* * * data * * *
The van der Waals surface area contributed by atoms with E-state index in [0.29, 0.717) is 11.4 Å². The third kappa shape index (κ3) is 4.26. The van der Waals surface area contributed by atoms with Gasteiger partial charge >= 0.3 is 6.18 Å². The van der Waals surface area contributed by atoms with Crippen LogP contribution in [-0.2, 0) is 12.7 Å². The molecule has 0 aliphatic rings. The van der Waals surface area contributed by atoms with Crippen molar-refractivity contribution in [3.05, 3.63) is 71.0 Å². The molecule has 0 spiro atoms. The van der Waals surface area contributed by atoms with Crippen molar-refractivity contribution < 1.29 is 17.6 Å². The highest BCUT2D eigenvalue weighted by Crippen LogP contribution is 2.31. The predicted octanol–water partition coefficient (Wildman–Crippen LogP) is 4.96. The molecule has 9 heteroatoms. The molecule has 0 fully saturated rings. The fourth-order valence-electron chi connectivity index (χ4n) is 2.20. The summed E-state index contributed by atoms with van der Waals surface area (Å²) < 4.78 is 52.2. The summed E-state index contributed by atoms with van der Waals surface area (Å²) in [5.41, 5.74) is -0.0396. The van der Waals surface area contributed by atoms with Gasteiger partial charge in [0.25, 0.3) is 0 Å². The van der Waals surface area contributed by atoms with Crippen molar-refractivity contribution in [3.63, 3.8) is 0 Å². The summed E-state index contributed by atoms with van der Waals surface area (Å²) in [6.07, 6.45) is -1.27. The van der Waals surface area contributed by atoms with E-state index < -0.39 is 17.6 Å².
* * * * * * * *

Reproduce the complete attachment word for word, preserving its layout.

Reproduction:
The van der Waals surface area contributed by atoms with E-state index in [0.29, 0.717) is 11.4 Å². The third kappa shape index (κ3) is 4.26. The van der Waals surface area contributed by atoms with Gasteiger partial charge >= 0.3 is 6.18 Å². The van der Waals surface area contributed by atoms with Crippen LogP contribution in [-0.2, 0) is 12.7 Å². The molecule has 0 aliphatic rings. The van der Waals surface area contributed by atoms with Crippen molar-refractivity contribution in [3.05, 3.63) is 71.0 Å². The molecule has 0 spiro atoms. The van der Waals surface area contributed by atoms with Crippen molar-refractivity contribution < 1.29 is 17.6 Å². The highest BCUT2D eigenvalue weighted by Crippen LogP contribution is 2.31. The predicted octanol–water partition coefficient (Wildman–Crippen LogP) is 4.96. The molecule has 9 heteroatoms. The molecule has 0 fully saturated rings. The fourth-order valence-electron chi connectivity index (χ4n) is 2.20. The summed E-state index contributed by atoms with van der Waals surface area (Å²) < 4.78 is 52.2. The summed E-state index contributed by atoms with van der Waals surface area (Å²) in [5.41, 5.74) is -0.0396. The van der Waals surface area contributed by atoms with Gasteiger partial charge in [0.25, 0.3) is 0 Å². The van der Waals surface area contributed by atoms with Crippen molar-refractivity contribution in [3.63, 3.8) is 0 Å². The summed E-state index contributed by atoms with van der Waals surface area (Å²) in [6.07, 6.45) is -1.27. The van der Waals surface area contributed by atoms with E-state index < -0.39 is 17.6 Å².